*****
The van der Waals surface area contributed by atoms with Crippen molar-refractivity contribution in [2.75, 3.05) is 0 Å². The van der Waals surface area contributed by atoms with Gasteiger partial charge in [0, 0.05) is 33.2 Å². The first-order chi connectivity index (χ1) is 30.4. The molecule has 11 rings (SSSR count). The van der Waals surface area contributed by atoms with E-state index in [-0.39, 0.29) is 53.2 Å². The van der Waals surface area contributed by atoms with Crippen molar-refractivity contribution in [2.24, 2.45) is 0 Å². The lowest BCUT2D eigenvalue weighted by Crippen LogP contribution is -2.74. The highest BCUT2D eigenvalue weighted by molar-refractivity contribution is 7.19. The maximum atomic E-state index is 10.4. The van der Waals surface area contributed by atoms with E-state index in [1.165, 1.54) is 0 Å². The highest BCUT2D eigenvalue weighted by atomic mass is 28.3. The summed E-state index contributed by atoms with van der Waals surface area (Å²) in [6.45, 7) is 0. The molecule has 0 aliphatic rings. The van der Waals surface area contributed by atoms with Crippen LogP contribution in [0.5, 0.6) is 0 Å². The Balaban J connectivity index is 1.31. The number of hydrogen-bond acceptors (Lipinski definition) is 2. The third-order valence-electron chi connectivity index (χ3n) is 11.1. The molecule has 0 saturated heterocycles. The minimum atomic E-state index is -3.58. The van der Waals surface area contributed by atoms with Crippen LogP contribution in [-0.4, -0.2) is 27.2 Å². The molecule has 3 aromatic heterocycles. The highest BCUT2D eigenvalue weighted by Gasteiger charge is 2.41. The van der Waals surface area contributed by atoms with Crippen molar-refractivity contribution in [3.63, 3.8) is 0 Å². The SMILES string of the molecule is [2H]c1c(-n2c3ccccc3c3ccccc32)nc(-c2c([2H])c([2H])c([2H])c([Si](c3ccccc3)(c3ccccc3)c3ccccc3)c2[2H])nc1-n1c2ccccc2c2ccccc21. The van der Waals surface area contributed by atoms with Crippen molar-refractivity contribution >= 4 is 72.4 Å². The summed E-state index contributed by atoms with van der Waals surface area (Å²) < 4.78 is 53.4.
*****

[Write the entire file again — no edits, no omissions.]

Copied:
The van der Waals surface area contributed by atoms with Crippen molar-refractivity contribution in [2.75, 3.05) is 0 Å². The van der Waals surface area contributed by atoms with Gasteiger partial charge in [0, 0.05) is 33.2 Å². The first-order chi connectivity index (χ1) is 30.4. The molecule has 11 rings (SSSR count). The van der Waals surface area contributed by atoms with E-state index in [-0.39, 0.29) is 53.2 Å². The van der Waals surface area contributed by atoms with Crippen molar-refractivity contribution in [2.24, 2.45) is 0 Å². The lowest BCUT2D eigenvalue weighted by Crippen LogP contribution is -2.74. The highest BCUT2D eigenvalue weighted by molar-refractivity contribution is 7.19. The maximum atomic E-state index is 10.4. The van der Waals surface area contributed by atoms with E-state index in [1.165, 1.54) is 0 Å². The highest BCUT2D eigenvalue weighted by atomic mass is 28.3. The summed E-state index contributed by atoms with van der Waals surface area (Å²) in [6.45, 7) is 0. The molecule has 0 aliphatic rings. The van der Waals surface area contributed by atoms with Crippen LogP contribution in [0.5, 0.6) is 0 Å². The Balaban J connectivity index is 1.31. The number of hydrogen-bond acceptors (Lipinski definition) is 2. The third-order valence-electron chi connectivity index (χ3n) is 11.1. The molecule has 0 saturated heterocycles. The minimum atomic E-state index is -3.58. The van der Waals surface area contributed by atoms with Crippen LogP contribution in [-0.4, -0.2) is 27.2 Å². The molecule has 3 aromatic heterocycles. The highest BCUT2D eigenvalue weighted by Gasteiger charge is 2.41. The van der Waals surface area contributed by atoms with Crippen molar-refractivity contribution in [3.63, 3.8) is 0 Å². The SMILES string of the molecule is [2H]c1c(-n2c3ccccc3c3ccccc32)nc(-c2c([2H])c([2H])c([2H])c([Si](c3ccccc3)(c3ccccc3)c3ccccc3)c2[2H])nc1-n1c2ccccc2c2ccccc21. The van der Waals surface area contributed by atoms with Crippen molar-refractivity contribution >= 4 is 72.4 Å². The summed E-state index contributed by atoms with van der Waals surface area (Å²) < 4.78 is 53.4.